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Humans transmit more viruses to animals than we catch from them

A team of researchers from the University College London (UCL) has recently found that humans transmit viruses to domestic and wild animals more frequently than they contract them from these animals. This major analysis of viral genomes offers new insights into the dynamics of disease transmission across species.

Through an exhaustive examination of all publicly available viral genome sequences, the experts aimed to trace the cross-species transmission – or host jumps – of viruses. 

Are humans at the receiving end of viruses?

The team sought to challenge the prevailing view that humans are primarily at the receiving end of zoonotic diseases, which are infections that jump from animals to humans. These diseases have been responsible for outbreaks such as Ebola, flu, and COVID-19.

The research team developed and applied methodological tools to analyze the nearly 12 million viral genomes that have been published on public databases to date, outlining the scale of their investigation into the evolutionary paths and mutations of viruses as they adapt to new hosts.

Bidirectional exchange of pathogens

Contrary to the common perception of humans as mere recipients of animal viruses, the study’s findings suggest a more bidirectional exchange of pathogens. 

“We should consider humans just as one node in a vast network of hosts endlessly exchanging pathogens, rather than a sink for zoonotic bugs,” said co-author Francois Balloux, a professor at the UCL Genetics Institute.

“By surveying and monitoring transmission of viruses between animals and humans, in either direction, we can better understand viral evolution and hopefully be more prepared for future outbreaks and epidemics of novel illnesses, while also aiding conservation efforts.”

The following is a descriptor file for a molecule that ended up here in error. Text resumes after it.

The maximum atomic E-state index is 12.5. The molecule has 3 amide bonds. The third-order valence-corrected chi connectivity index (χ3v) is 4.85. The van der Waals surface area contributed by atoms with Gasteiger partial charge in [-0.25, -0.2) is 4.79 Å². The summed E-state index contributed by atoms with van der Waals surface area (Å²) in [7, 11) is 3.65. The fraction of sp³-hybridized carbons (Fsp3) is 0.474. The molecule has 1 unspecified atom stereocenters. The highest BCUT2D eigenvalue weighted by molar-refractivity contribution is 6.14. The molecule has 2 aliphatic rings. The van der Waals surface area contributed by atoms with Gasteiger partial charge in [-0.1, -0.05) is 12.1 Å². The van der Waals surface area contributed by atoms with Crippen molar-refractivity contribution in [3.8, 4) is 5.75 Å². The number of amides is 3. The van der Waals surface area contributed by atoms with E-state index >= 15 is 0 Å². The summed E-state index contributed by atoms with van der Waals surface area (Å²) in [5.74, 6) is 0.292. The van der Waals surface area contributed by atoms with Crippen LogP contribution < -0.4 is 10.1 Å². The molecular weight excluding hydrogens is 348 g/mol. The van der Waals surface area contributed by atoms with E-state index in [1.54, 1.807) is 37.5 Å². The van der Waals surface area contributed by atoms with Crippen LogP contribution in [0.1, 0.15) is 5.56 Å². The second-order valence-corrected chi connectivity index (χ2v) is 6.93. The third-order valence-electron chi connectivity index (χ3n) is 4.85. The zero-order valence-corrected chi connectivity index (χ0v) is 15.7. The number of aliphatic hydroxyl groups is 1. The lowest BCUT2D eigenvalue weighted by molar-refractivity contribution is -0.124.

How do me viruses emerge in humans and animals?

Study lead author Cedric Tan, a PhD student at the UCL Genetics Institute and Francis Crick Institute, pointed out the broader implications of their findings, especially concerning conservation and food security. 

“When animals catch viruses from humans, this can not only harm the animal and potentially pose a conservation threat to the species, but it may also cause new problems for humans by impacting food security if large numbers of livestock need to be culled to prevent an epidemic, as has been happening over recent years with the H5N1 bird flu strain.”

“Additionally, if a virus carried by humans infects a new animal species, the virus might continue to thrive even if eradicated among humans, or even evolve new adaptations before it winds up infecting humans again. Understanding how and why viruses evolve to jump into different hosts across the wider tree of life may help us figure out how new viral diseases emerge in humans and animals.”

Viruses with a wider range of animal hosts 

Interestingly, viruses with a wider range of animal hosts showed a lesser need for such adaptations, suggesting inherent capabilities in some viruses to infect diverse hosts without extensive genetic changes.

While cell entry is generally considered as the first step for a virus to infect a host, the scientists discovered that many of the adaptations associated with host jumps were not found in the viral proteins which enable them to attach to and enter host cells. This finding suggests that viral host adaptation is a complex process in need of further research to be fully understood.

Enhancing our understanding of host jumps 

“Our research was made possible only by the countless research teams that have openly shared their data via public databases. The key challenge, moving forward, is to integrate the knowledge and tools from diverse disciplines including genomics, epidemiology, and ecology to enhance our understanding of host jumps,” said co-author Lucy van Dorp, a researcher in microbial and population genetics at UCL.

Thus, the study, published in the journal Nature Ecology & Evolution, not only sheds light on the underestimated role of humans in transmitting viruses to other species but also underscores the importance of a holistic approach to monitoring and managing disease outbreaks, reinforcing the need for a One Health perspective that recognizes the health of humans, animals, and the environment as interconnected.


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